Nick Kenner from Florence, Ky., writes: With the recent injury to Brian Leonard of the Cincinnati Bengals, what are the chances the Bengals will try to go after Brian Westbrook?

Walker: This isn't going to happen, Nick. Leonard's prognosis was better than expected and Cincinnati already signed running back James Johnson to fill in for the time being. Keep in mind, Leonard was only the third running back. The Bengals don't need to sign a potential starter like Westbrook to replace him. Cedric Benson and Bernard Scott will get the bulk of the carries.

Ben from Grocton, Conn., writes: Is there a chance rookie receiver Emmanuel Sanders gets playing time as the No. 3 receiver?

Walker: The Steelers are comfortable with Antwaan Randle El as their No. 3 receiver, Ben. Sanders has good potential, but the team needs some proven veterans on the field offensively while quarterback Ben Roethlisberger serves his conditional six-game suspension.

Patrick from Columbus, Ohio, writes: Is it possible that the Steelers could re-sign Willie Parker?

Walker: Patrick, last I checked Parker signed with the Washington Redskins.

Joe from South Bend, Ind., writes: How much will the Cleveland Browns' offensive line help quarterback Jake Delhomme?

Walker: This is probably the best thing going for Delhomme, Joe, because from what I saw in camp this week, the receivers and offense in general are not very dynamic. The line should help give Delhomme some time in the pocket and boost the running game.

CJ from North Carolina writes: What's the word from camp regarding James Davis?

Walker: Davis looks decent, CJ. But he's not lighting up training camp the way he was a year ago. The preseason will be big for him, because the Browns have a lot of running backs.

Broderick Ramsey from Los Angeles, writes: What will the Baltimore Ravens do about their secondary?

Walker: There's been a lot of trade speculation lately, Broderick, but the Ravens will have to give away a good player to get a good player. Would they be willing to trade running back Willis McGahee, for example? I’m not sure. Baltimore could also just wait it out and see if its two cornerbacks -- Lardarius Webb and Fabian Washington -- get healthy enough for the regular season.

Jonah from Minot, N.D., writes: Are you much of a "Madden" gamer, JW? Also, what's your favorite team to use?

Walker: I am officially retired this year, Jonah. I don't have much time anymore during football season. But I used a variety of teams when I played just to keep things interesting.

Complaint department

Here are this week's comments and complaints from our AFC North community:

Silas Fontain from Denmark writes: Steelers fans are entertaining. Last year around this time they were the kings of everything coming off their Super Bowl win, and nobody would beat them. This year the Bengals fans are high on their division title, and the Steelers fans are the one's trying to talk about reality. Oh boy, memory is short.

RJ from Virginia Beach, Va., writes: With mistakes in Super Bowl XL, I guess we're supposed to assume that a different team would have won if not for the mistakes, right? But anyone who saw that game knows that the Steelers had the better running game and defense. Besides, several times the officials have admitted to making mistakes that hurt the Steelers -- most notably in that playoff game against Jacksonville. So, it balances out.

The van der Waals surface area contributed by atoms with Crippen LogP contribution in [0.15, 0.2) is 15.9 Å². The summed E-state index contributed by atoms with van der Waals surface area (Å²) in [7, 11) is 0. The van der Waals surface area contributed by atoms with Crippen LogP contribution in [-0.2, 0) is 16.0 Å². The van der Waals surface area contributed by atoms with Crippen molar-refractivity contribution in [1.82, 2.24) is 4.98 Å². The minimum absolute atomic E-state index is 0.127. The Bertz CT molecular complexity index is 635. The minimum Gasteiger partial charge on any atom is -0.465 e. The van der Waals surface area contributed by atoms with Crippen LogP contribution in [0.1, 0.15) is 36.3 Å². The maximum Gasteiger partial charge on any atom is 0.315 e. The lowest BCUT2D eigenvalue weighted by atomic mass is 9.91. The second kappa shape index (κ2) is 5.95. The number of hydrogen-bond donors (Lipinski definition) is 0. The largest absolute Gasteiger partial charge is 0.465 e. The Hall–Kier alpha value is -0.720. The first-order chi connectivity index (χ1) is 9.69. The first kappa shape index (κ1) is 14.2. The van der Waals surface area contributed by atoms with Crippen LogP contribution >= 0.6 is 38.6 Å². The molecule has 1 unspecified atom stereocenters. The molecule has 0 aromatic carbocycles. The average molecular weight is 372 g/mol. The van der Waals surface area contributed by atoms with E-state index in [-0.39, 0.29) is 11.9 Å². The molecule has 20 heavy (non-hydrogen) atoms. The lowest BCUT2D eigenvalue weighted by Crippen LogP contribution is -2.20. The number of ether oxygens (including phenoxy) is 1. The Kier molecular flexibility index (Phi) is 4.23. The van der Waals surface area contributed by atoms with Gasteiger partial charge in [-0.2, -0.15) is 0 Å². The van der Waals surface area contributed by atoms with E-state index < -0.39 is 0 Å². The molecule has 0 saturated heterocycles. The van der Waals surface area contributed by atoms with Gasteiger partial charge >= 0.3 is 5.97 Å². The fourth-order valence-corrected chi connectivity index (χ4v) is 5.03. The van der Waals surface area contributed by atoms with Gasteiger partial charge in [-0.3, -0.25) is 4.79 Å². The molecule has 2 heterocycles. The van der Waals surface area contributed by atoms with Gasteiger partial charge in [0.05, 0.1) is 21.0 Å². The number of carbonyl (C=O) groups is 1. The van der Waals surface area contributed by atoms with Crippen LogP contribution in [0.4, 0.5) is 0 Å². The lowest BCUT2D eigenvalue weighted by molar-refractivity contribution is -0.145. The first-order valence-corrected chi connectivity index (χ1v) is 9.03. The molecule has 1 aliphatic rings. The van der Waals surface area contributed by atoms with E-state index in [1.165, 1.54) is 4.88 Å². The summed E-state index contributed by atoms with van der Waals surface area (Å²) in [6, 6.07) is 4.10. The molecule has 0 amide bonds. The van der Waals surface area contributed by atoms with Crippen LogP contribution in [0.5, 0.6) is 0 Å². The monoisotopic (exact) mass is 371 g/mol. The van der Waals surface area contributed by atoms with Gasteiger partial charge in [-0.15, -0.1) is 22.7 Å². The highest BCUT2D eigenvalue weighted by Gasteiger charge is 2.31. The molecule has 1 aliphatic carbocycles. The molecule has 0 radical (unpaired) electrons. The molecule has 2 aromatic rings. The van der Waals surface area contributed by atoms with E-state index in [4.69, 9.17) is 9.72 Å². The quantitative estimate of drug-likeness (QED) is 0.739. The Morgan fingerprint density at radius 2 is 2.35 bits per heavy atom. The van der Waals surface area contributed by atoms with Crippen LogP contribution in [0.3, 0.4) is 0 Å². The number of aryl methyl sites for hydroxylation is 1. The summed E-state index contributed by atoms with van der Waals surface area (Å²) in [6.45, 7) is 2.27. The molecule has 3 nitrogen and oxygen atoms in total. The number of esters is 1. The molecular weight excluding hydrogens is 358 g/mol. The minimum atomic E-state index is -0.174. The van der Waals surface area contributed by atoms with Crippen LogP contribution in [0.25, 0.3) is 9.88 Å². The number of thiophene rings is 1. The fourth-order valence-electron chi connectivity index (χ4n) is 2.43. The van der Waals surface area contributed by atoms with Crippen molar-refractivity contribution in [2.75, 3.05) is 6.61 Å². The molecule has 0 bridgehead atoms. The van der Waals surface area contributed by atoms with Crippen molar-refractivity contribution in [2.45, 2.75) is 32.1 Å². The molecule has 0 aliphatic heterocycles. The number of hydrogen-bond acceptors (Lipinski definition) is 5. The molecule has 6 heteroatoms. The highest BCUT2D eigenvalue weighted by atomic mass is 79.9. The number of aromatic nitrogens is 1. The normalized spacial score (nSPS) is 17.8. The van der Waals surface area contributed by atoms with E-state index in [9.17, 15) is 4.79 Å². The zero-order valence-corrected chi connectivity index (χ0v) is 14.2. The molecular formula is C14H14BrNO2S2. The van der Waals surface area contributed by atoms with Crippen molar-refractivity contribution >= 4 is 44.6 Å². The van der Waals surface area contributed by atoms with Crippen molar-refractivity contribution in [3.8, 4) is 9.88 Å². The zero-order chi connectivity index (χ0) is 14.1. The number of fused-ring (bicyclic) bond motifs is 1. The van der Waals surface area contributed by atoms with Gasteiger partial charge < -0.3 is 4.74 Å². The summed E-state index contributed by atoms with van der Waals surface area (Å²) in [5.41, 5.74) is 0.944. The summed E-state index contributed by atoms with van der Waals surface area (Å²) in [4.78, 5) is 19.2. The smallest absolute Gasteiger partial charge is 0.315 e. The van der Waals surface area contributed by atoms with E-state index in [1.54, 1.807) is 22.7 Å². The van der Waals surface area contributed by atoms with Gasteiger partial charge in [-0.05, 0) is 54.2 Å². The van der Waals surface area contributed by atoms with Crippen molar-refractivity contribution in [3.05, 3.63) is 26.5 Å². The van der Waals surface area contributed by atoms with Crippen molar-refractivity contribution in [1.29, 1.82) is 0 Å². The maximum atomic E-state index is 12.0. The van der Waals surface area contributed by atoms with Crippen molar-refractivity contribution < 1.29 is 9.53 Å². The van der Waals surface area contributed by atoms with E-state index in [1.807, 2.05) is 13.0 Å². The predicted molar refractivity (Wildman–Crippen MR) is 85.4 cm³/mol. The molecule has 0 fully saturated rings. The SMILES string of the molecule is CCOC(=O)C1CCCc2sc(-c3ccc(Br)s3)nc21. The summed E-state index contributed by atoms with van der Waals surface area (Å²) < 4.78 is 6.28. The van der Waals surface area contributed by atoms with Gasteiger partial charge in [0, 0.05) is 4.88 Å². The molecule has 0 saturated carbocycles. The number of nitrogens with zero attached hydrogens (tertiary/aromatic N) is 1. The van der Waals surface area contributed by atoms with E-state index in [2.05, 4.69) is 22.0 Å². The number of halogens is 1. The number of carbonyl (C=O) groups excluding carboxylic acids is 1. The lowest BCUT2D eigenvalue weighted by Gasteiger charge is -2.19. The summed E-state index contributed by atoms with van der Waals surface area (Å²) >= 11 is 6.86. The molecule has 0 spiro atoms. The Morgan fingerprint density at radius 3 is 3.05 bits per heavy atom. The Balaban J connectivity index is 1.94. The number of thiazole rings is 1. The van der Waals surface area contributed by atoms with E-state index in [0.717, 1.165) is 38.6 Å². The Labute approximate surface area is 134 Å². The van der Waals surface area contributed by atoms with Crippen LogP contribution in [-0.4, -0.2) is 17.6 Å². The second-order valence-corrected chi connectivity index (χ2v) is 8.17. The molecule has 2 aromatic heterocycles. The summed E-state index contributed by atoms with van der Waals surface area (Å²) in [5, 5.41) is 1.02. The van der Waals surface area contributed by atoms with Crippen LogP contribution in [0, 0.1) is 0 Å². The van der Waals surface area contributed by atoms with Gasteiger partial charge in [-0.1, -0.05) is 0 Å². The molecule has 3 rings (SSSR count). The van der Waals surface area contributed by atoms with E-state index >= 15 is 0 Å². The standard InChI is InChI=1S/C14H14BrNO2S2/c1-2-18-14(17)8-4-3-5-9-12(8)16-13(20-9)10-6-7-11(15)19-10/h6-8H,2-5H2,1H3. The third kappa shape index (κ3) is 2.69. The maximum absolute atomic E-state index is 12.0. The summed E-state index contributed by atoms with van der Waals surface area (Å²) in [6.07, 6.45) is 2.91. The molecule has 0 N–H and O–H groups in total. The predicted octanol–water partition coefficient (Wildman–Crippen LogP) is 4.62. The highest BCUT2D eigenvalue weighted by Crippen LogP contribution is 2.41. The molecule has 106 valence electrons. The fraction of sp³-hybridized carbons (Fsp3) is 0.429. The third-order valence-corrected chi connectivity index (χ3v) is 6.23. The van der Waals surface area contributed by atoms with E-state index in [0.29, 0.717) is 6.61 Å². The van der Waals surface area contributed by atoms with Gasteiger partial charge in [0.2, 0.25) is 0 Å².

Kizzie from Iraq writes: Being from Baltimore, I hate the Steelers and love the Ravens. But with that said the Ravens' and Bengals' opening schedules are brutal. The Steelers will still be in the division race after Ben Roethlisberger's suspension.

Kenny from Cleveland writes: Could you be any more in love with the Bungles right now?

Nick Langseth from Minneapolis, Minn., writes: I am a huge Bengals fan from North Dakota and have had to endure terrible Bengals teams in my youth. So now I am savoring every good moment I can. I love the Bengals.

Brian from Erie, Pa., writes: Why does every athlete hate on Cleveland so much? Let me put it this way. You can constantly play on the "rookie" level in Madden and always win the Super Bowl. But its gets boring. Winning on "All-Madden" is something you have to work for and is so much more rewarding when you finally get there. Players want fans to worship them, but hate when we come down on them for not performing their jobs. Sure, you can play in Jacksonville and never get booed, but that's because people don't care. If a team ever wins in Cleveland, they will be loved forever unlike anyone has seen.

AFC North blog hater of the week

Unconvinced from Indiana writes: You've spent the early part of your career covering Ohio teams. You LIVE in Cleveland. How do you expect anyone to believe you'll write objectively about other teams in the AFC North?

If you have any additional comments or complaints, send them to our division inbox.

AFC North roster bubbles

July, 13, 2010
Every year teams have tough decisions to make to trim their rosters to 53 players. Sometimes the coaching staff and front office can't agree on who stays and who goes, and the debates get pretty heated.

With training camp approximately two weeks away, here are eight AFC North players who could be heavily debated and on the roster bubble this summer:

1. Adam Jones, CB, Cincinnati Bengals

[+] EnlargeJones